With McCarthy And Thompson, There Is Always A Plan
If foresight and planning lay the groundwork for success, business at 1265 Lombardi Avenue will be booming for years to come. And with uncertainty clouding the 2012 season, it’s safe to assume that Packers head coach Mike McCarthy and general manager Ted Thompson have a plan; they always do.
Fans and media are in constant debate over draft picks, free agent signings, and which players should start. I’m sure McCarthy and Thompson hear some of the din, but I doubt they listen. Their style of leadership has already paid off with a Lombardi Trophy. Seemingly cryptic at times, the duo seems to know exactly what to say and when to say it.
Speaking on the possibility of inside linebackers Nick Barnett and Brandon Chillar being backups next season, McCarthy gave the usual “we’re going to keep as many good football players as possible” response, but finished his comments by referencing the health of the two players.
“I don’t really like to ever comment on medical situations because really a lot of this lays in the hands of what the doctors think,” McCarthy said.
McCarthy made it clear that Desmond Bishop and A.J. Hawk will be the starters, but he seemed to hint that Barnett and/or Chillar’s injuries may prevent them from being the players they once were. You can bet McCarthy and Thompson have plans and contingency plans for almost every foreseeable scenario regarding the inside linebackers.
That foresight emerged in the 2010 draft when the Packers selected Mike Neal with their second-round pick. The popular pick would have been an outside linebacker to compliment Clay Matthews or a cornerback to eventually replace an aging Charles Woodson or an injured Al Harris, but the Packers ended up drafting neither position that day. The Neal pick left many scratching their heads, but when Johnny Jolly was suspended indefinitely and the team made it clear it had no intentions of re-signing Cullen Jenkins after the season, the Mike Neal pick became more clear; the team was planning for the future, just as they always do.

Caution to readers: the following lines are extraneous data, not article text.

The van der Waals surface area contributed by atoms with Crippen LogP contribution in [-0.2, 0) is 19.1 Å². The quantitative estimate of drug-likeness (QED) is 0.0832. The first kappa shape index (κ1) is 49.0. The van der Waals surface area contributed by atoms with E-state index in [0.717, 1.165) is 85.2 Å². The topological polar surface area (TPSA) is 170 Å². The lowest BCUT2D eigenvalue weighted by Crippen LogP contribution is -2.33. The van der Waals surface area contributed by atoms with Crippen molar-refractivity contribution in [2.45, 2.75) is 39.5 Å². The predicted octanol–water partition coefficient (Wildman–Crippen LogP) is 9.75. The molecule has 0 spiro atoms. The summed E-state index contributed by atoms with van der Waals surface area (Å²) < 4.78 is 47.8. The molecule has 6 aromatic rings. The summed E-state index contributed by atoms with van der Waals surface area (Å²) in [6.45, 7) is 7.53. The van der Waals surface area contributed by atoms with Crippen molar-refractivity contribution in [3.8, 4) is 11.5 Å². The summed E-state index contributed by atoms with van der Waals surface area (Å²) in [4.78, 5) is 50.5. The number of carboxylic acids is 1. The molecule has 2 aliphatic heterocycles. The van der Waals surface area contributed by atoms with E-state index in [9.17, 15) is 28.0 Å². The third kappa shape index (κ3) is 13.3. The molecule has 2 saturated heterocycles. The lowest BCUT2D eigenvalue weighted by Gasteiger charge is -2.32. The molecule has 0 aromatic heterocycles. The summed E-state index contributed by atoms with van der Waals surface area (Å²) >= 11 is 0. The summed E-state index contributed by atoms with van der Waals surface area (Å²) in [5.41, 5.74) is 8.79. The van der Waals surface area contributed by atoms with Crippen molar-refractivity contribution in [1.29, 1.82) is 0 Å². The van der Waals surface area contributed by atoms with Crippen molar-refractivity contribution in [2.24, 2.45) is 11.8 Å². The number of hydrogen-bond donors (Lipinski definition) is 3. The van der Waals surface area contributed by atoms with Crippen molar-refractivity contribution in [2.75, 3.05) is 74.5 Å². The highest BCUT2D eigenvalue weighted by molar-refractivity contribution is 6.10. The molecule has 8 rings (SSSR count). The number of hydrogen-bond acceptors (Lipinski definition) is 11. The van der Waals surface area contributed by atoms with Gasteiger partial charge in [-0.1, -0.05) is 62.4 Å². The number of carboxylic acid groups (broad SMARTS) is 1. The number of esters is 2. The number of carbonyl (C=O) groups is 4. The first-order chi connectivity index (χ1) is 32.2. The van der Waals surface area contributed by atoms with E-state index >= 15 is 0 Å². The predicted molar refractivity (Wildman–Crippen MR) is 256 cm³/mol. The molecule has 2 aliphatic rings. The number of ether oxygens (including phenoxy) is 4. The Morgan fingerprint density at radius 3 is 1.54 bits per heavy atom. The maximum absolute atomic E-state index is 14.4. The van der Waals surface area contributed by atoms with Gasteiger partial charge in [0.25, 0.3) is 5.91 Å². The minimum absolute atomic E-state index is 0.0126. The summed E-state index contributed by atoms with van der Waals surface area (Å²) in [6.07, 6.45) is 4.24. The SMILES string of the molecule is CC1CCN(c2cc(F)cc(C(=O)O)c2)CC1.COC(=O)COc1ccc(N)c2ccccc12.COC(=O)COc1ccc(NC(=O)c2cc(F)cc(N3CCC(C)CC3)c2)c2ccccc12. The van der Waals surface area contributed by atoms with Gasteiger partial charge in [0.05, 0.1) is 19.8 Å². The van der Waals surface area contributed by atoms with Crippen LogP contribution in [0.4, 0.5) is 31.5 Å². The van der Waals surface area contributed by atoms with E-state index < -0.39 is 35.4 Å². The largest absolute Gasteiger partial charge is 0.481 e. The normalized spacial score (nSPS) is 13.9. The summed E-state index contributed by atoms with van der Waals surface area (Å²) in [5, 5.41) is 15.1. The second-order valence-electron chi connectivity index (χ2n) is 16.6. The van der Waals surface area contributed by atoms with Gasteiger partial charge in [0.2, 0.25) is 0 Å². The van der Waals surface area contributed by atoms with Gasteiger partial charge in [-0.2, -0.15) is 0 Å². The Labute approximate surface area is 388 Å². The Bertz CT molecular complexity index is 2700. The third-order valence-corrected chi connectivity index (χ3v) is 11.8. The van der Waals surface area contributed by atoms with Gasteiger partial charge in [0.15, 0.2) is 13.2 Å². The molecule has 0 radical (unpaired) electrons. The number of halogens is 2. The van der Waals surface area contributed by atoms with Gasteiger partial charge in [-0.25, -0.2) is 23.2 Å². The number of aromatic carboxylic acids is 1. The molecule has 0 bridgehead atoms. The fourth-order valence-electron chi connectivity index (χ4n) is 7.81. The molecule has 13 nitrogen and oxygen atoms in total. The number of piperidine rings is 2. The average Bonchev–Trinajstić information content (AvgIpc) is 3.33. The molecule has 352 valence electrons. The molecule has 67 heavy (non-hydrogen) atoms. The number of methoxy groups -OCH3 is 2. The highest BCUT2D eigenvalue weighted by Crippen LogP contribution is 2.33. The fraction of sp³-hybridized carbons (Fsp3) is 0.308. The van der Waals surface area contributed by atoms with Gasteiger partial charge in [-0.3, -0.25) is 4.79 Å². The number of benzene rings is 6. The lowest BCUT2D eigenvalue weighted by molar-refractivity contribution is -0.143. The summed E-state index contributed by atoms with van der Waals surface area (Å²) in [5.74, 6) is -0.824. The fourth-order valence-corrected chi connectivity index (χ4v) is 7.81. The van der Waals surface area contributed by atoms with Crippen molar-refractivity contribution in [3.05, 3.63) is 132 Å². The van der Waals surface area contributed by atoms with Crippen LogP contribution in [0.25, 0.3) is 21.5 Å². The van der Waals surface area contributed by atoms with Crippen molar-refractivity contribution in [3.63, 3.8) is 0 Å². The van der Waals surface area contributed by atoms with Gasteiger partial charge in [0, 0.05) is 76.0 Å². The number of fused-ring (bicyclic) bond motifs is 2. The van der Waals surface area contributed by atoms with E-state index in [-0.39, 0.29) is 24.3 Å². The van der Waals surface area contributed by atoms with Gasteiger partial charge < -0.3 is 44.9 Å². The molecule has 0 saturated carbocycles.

Which brings me to the lockout. With his hands tied by the rules of the lockout, McCarthy has said he will not have any contact with his players. But I’m guessing he carefully laid out his plans ahead of time: Team trainers handed out offseason workout regimens, the film crew mades tapes for individual players, and I’m guessing that a few leaders on the team were given extra playbooks. Rookie draft choices are not allowed to officially receive a playbook from the team, but there are no rules prohibiting a player from “lending” his extra book to a new teammate.
No one knows how long the lockout will last, but Packers fans need not worry; Mike McCarthy and Ted Thompson are prepared.